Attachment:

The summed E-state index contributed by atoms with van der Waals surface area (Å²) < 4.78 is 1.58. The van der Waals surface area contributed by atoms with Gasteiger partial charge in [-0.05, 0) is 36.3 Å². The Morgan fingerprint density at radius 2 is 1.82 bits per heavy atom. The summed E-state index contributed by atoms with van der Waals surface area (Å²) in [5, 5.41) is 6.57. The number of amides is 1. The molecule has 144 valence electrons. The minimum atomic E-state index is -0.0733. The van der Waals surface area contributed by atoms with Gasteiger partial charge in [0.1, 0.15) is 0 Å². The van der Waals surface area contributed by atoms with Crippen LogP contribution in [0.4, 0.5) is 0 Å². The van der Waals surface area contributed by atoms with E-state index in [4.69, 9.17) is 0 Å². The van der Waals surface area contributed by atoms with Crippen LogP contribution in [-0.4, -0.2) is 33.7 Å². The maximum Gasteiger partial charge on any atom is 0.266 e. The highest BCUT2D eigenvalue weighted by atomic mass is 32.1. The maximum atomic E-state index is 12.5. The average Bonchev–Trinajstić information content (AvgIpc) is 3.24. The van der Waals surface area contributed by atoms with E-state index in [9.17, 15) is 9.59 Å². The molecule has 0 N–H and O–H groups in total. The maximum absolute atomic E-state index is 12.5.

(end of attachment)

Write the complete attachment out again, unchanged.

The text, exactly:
The summed E-state index contributed by atoms with van der Waals surface area (Å²) < 4.78 is 1.58. The van der Waals surface area contributed by atoms with Gasteiger partial charge in [-0.05, 0) is 36.3 Å². The Morgan fingerprint density at radius 2 is 1.82 bits per heavy atom. The summed E-state index contributed by atoms with van der Waals surface area (Å²) in [5, 5.41) is 6.57. The number of amides is 1. The molecule has 144 valence electrons. The minimum atomic E-state index is -0.0733. The van der Waals surface area contributed by atoms with Gasteiger partial charge in [0.1, 0.15) is 0 Å². The van der Waals surface area contributed by atoms with Crippen LogP contribution in [0.4, 0.5) is 0 Å². The van der Waals surface area contributed by atoms with E-state index in [4.69, 9.17) is 0 Å². The van der Waals surface area contributed by atoms with Crippen LogP contribution in [-0.4, -0.2) is 33.7 Å². The maximum Gasteiger partial charge on any atom is 0.266 e. The highest BCUT2D eigenvalue weighted by atomic mass is 32.1. The maximum atomic E-state index is 12.5. The average Bonchev–Trinajstić information content (AvgIpc) is 3.24. The van der Waals surface area contributed by atoms with E-state index in [9.17, 15) is 9.59 Å². The molecule has 0 N–H and O–H groups in total. The maximum absolute atomic E-state index is 12.5.